EPICentre Seminars - A Decision-Making Methodology for Risk-Informed Earthquake Early Warning
03 March 2021, 12:00 pm–1:00 pm
In this seminar Dr Gemma Cremen discusses a novel end-user-oriented approach for Earthquake Early Warning (EEW) decision-making.
This event is free.
Arash Nassirpour – UCL EPICentre / Department of Civil, Environmental & Geomatic Engineering
To maximize the potential of earthquake early warning (EEW) as a credible tool for seismic resilience promotion, it should be combined with next-generation decision support tools that use advanced risk-based predictions and account for unavoidable malfunctions of the system (i.e., false alarms) to determine whether or not alerts/ mitigation actions should be triggered.
This presentation will discuss a novel end-user-oriented approach for EEW decision-making that contributes to the required effort. The proposed methodology unifies earthquake-engineering-related performance assessment procedures/metrics (for end-user-focused damage and consequence estimation) with multi-criteria decision-making tools (to consider end-user preferences towards different types of risks).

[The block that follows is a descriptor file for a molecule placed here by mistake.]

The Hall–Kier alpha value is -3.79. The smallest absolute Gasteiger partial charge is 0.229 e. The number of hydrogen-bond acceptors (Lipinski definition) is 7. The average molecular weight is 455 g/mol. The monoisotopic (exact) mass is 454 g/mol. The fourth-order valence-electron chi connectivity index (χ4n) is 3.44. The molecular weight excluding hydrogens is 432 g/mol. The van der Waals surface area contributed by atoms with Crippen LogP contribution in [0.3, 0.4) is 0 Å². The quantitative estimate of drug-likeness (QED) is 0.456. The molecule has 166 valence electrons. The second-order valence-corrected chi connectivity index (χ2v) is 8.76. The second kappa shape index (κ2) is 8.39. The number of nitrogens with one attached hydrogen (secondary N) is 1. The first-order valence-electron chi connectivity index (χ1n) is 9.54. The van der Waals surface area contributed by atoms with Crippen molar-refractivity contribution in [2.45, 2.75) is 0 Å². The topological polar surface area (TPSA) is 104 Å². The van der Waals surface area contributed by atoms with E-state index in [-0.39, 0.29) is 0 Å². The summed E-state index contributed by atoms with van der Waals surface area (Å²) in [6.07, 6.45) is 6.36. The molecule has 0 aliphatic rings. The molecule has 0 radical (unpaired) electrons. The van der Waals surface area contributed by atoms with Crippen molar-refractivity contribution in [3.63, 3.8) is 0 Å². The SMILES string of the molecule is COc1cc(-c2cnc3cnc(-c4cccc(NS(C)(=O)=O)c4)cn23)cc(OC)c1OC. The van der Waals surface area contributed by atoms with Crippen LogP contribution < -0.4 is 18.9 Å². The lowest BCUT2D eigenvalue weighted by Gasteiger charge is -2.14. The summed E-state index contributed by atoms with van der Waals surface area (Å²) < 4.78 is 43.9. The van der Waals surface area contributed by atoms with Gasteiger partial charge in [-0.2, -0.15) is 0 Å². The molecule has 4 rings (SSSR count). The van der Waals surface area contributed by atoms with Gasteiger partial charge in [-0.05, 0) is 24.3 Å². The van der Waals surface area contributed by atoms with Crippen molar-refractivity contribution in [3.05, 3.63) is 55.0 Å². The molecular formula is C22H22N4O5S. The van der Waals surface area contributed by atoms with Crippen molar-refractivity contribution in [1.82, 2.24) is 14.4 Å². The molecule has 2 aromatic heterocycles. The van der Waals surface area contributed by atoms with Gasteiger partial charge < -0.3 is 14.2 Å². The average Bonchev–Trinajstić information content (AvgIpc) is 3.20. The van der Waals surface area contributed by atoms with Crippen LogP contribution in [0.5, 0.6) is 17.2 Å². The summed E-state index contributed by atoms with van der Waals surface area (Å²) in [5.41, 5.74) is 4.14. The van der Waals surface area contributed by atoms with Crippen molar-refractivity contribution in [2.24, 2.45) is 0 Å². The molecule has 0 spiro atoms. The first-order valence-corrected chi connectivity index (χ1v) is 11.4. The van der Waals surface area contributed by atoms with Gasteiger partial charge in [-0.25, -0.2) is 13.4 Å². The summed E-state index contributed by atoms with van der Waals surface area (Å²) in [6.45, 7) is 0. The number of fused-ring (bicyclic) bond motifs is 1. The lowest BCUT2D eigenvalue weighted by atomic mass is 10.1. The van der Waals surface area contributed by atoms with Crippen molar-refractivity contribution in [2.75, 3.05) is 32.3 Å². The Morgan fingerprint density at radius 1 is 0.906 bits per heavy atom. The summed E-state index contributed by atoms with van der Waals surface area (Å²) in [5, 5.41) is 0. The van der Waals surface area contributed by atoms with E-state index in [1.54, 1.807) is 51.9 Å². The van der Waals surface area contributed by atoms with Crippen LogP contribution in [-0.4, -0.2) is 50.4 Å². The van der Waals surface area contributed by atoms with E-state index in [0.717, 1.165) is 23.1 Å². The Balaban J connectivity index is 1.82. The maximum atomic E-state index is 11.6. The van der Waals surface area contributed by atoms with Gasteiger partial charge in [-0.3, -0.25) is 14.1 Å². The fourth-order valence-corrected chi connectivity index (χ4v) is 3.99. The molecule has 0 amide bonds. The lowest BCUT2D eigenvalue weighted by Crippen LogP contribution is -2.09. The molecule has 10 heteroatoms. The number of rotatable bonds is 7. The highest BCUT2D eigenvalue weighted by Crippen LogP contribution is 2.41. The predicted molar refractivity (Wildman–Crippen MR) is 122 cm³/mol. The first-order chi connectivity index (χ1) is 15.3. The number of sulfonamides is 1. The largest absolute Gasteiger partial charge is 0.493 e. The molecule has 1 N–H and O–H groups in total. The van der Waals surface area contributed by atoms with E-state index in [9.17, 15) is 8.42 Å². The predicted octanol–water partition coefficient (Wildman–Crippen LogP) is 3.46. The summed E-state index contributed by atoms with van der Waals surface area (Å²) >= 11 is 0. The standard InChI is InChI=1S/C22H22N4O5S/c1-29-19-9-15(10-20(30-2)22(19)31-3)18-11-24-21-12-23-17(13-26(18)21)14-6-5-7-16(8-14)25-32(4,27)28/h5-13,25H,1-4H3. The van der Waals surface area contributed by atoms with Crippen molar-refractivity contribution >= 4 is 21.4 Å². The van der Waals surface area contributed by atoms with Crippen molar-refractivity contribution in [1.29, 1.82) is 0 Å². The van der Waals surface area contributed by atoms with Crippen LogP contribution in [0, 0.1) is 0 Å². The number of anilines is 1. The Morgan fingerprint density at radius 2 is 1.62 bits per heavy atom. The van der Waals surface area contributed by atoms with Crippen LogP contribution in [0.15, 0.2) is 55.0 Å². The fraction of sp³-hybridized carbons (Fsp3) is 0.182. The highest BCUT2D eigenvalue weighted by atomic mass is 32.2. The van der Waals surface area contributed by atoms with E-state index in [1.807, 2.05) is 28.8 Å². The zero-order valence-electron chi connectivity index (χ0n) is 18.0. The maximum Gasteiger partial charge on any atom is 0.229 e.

The benefits of the developed approach will be demonstrated through a series of case studies, using a hypothetical school building.
Please note that the session may be recorded and retained as per UCL’s retention schedule.
Photo Credit: Annaharar / Economist (2020 Aegean Sea earthquake)
About the Speaker
Dr Gemma Cremen
Research Fellow at University College London - EPICentre
Gemma is a Research Fellow at UCL, who specialises in developing statistical tools to support decision-making related to seismic activity and other natural hazards. She is currently working to quantify, model and communicate disaster risk within the GCRF-funded “Tomorrow’s Cities” hub (https://www.tomorrowscities.org/) and is also contributing to the ongoing development of next-generation earthquake early warning systems within the EU-funded “TURNkey” project (https://earthquake-turnkey.eu/).
Prior to joining UCL, Gemma worked at the University of Bristol on improving understanding of the seismic hazard and risk associated with UK shale gas development. She completed her PhD in Earthquake Engineering at Stanford University in 2019.